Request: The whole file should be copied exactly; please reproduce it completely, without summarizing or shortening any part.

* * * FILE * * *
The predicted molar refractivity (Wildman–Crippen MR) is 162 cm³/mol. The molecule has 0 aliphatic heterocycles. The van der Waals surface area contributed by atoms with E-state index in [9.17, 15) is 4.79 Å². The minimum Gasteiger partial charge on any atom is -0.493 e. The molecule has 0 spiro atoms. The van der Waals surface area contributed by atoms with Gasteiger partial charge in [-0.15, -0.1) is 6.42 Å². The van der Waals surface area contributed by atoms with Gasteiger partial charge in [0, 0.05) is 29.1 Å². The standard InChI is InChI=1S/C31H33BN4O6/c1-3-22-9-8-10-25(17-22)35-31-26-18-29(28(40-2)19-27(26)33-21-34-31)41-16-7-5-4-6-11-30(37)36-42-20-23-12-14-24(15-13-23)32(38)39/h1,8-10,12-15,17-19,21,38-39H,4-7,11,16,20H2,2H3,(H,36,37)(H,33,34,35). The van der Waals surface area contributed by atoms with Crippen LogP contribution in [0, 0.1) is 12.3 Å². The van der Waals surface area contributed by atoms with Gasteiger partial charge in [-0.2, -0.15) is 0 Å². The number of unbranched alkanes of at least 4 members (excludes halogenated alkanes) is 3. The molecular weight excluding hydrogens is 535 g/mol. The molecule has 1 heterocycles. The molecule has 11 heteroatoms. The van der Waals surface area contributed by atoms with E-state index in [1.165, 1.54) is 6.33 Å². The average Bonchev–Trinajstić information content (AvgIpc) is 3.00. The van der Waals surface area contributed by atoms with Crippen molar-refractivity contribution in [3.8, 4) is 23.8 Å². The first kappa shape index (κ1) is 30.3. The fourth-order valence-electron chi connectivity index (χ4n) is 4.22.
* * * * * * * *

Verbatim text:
The predicted molar refractivity (Wildman–Crippen MR) is 162 cm³/mol. The molecule has 0 aliphatic heterocycles. The van der Waals surface area contributed by atoms with E-state index in [9.17, 15) is 4.79 Å². The minimum Gasteiger partial charge on any atom is -0.493 e. The molecule has 0 spiro atoms. The van der Waals surface area contributed by atoms with Gasteiger partial charge in [-0.15, -0.1) is 6.42 Å². The van der Waals surface area contributed by atoms with Gasteiger partial charge in [0, 0.05) is 29.1 Å². The standard InChI is InChI=1S/C31H33BN4O6/c1-3-22-9-8-10-25(17-22)35-31-26-18-29(28(40-2)19-27(26)33-21-34-31)41-16-7-5-4-6-11-30(37)36-42-20-23-12-14-24(15-13-23)32(38)39/h1,8-10,12-15,17-19,21,38-39H,4-7,11,16,20H2,2H3,(H,36,37)(H,33,34,35). The van der Waals surface area contributed by atoms with Crippen LogP contribution in [0, 0.1) is 12.3 Å². The van der Waals surface area contributed by atoms with Gasteiger partial charge in [-0.2, -0.15) is 0 Å². The number of unbranched alkanes of at least 4 members (excludes halogenated alkanes) is 3. The molecular weight excluding hydrogens is 535 g/mol. The molecule has 1 heterocycles. The molecule has 11 heteroatoms. The van der Waals surface area contributed by atoms with E-state index in [1.165, 1.54) is 6.33 Å². The average Bonchev–Trinajstić information content (AvgIpc) is 3.00. The van der Waals surface area contributed by atoms with Crippen molar-refractivity contribution in [3.8, 4) is 23.8 Å². The first kappa shape index (κ1) is 30.3. The fourth-order valence-electron chi connectivity index (χ4n) is 4.22.